From the French National rugby team’s response to the All Black Haka, last night’s Rugby Union World Cup final surpassed all expectations. Most finals are like a woman in labour for eighty minutes, a lot of huffing and puffing, but no real quality action, until eventually someone is declared the winner.
2011 was to be a completely different spectacle with so many other stories being played out within the drama.
The All Blacks had been waiting 24 years to claim a trophy they feel is rightfully theirs. Going into so many World Cups from 1987 to the present day they have been the best team in the World only to fail in one game and come home without the title of World Champions. Now they deservedly can call themselves that for the next four years.
This time around they had so much to play for, the Pike River mine disaster, the victims of the earthquake that destroyed Christchurch, as well as all of the All Blacks who had gone before and failed to bring back the World Title. The pressure must have been enormous.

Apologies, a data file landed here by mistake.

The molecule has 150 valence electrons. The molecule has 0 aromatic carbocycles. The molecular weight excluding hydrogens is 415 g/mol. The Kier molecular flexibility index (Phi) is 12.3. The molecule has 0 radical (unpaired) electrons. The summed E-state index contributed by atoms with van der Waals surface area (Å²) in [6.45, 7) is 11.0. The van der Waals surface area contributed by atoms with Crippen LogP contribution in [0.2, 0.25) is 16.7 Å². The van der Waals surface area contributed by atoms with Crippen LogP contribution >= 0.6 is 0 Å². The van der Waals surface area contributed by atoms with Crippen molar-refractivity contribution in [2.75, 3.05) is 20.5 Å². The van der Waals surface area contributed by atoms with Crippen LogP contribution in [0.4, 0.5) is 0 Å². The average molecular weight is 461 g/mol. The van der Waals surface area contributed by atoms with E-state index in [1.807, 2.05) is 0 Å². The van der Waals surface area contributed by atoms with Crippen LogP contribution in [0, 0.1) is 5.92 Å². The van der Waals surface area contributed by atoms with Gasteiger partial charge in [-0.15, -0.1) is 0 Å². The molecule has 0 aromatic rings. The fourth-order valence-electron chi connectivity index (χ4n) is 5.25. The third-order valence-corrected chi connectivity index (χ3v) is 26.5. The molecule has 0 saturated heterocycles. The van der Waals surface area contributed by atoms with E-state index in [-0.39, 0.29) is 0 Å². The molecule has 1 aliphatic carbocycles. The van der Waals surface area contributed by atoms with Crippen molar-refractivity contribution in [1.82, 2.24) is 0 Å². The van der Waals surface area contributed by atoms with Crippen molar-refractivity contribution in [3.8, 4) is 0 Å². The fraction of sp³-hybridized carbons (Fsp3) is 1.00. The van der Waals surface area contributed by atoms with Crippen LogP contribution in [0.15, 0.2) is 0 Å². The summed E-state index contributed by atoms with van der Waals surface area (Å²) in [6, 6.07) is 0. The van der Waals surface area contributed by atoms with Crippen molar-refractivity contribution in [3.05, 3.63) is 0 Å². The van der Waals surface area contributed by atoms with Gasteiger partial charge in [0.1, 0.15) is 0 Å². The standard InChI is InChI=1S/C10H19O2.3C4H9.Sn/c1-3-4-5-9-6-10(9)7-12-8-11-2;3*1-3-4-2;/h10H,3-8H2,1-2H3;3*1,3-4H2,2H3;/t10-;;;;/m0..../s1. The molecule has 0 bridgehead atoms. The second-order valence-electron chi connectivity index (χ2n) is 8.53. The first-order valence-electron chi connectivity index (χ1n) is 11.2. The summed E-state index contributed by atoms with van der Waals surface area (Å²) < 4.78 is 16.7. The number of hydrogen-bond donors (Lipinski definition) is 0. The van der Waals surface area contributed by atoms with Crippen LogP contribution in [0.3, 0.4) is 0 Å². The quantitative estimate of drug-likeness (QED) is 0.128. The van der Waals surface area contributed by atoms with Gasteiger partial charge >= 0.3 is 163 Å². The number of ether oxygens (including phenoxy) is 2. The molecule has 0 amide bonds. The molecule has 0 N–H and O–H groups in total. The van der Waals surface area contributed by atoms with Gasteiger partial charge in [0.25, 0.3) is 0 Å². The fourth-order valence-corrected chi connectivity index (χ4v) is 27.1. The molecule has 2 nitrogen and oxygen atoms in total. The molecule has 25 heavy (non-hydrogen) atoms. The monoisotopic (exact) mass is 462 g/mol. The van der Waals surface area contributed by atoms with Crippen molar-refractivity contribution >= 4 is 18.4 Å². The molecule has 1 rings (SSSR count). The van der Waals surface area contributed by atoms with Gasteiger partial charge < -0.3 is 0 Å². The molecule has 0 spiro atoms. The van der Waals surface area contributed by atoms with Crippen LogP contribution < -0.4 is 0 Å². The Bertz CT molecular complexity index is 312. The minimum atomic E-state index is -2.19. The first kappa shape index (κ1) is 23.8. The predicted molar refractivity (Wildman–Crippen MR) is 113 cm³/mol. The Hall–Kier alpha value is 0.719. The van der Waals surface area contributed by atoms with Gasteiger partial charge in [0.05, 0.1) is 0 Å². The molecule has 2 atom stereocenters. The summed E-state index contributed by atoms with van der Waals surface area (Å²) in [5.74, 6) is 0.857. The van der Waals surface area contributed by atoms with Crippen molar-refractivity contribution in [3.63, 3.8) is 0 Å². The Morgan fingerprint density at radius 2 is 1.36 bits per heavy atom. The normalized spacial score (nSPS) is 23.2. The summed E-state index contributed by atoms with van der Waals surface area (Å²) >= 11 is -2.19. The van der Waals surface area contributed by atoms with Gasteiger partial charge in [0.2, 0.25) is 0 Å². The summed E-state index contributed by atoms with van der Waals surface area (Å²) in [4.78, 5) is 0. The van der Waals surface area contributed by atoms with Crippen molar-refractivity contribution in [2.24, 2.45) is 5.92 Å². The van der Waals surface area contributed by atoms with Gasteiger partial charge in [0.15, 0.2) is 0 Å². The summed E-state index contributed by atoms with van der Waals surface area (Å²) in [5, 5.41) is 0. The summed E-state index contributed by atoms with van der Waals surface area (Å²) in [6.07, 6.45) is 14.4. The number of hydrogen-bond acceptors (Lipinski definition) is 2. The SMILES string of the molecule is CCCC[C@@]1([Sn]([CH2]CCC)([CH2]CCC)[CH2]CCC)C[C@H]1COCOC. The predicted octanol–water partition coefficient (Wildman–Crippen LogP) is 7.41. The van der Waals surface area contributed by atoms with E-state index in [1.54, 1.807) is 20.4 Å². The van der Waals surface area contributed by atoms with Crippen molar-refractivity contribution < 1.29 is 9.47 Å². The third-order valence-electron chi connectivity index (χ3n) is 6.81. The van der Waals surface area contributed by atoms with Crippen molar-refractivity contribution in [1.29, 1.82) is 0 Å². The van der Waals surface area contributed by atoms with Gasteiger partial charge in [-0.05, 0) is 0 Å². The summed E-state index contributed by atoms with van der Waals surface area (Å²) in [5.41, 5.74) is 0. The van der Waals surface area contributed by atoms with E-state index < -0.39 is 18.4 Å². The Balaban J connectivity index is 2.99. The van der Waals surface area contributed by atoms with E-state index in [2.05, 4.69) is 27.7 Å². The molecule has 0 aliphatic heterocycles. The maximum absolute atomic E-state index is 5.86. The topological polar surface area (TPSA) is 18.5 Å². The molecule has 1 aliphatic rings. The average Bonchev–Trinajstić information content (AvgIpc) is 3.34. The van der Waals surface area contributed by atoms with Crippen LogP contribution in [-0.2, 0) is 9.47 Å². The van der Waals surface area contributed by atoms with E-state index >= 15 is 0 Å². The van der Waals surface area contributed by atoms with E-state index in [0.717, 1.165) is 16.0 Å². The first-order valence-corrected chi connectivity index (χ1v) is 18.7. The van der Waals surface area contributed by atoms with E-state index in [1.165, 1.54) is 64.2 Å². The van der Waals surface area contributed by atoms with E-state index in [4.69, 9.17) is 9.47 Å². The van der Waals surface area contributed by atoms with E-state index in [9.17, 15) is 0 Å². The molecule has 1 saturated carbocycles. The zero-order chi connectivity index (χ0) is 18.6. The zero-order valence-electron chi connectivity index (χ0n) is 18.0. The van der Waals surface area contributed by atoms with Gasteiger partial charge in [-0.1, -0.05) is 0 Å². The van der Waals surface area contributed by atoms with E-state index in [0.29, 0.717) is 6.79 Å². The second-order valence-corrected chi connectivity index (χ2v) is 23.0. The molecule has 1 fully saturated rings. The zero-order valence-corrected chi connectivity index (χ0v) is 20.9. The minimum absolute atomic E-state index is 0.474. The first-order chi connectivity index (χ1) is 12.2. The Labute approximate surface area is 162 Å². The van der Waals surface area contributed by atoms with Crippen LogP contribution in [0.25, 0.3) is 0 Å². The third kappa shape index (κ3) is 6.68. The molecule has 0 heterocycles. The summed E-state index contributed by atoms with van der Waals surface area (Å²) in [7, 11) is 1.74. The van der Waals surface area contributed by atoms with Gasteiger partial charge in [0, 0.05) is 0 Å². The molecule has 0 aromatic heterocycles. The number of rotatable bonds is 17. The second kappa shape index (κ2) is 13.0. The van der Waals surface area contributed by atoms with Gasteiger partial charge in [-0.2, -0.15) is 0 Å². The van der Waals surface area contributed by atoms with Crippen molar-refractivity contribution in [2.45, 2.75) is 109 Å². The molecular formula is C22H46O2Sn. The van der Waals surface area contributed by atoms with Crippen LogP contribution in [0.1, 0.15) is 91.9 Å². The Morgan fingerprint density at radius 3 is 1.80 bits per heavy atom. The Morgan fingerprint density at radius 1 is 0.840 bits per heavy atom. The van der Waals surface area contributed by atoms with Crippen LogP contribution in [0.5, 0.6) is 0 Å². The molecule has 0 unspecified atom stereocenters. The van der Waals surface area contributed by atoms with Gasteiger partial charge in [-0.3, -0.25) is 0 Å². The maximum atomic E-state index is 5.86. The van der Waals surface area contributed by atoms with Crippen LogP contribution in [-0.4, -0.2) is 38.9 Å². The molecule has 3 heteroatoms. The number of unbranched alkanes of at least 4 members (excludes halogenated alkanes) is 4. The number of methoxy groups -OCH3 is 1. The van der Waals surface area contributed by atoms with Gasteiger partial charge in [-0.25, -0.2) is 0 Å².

The final saw their resolve bitterly tested, third choice fly half Aaron Cruden – a survivor of testicular cancer limped from the field after hyper-extending his knee only to be replaced by Steven Donald making his World Cup debut in the final. A man who was fishing a fortnight ago and thought his call up was a wind-up.
Their Captain Richie McCaw was a true leader just as many of those who have gone before him and been afforded the honour of lifting the William Webb Ellis Cup, players such as John Eales, John Smit and Francois Pienaar. He was heroic battling through his own personal pain barriers to deliver what a nation craved most.
It was McCaw who with ten minutes remaining hurled himself horizontally to tap Alexis Palisson’s legs as the winger surged towards the corner. He did not want to let his nation down.
France fought valiantly and showed that they too deserve to be regarded as one of the great rugby nations; many said they were lucky to be in the final but their performance on the day said that they did.
McCaw was asked prior to the match if he had ever handled the World Cup, he replied: “No, you shouldn’t touch it unless you’ve earned it.”
He has earned that right of which there can be no doubt and he has also earned his place among the legends of not only All Black rugby, but the game as a whole.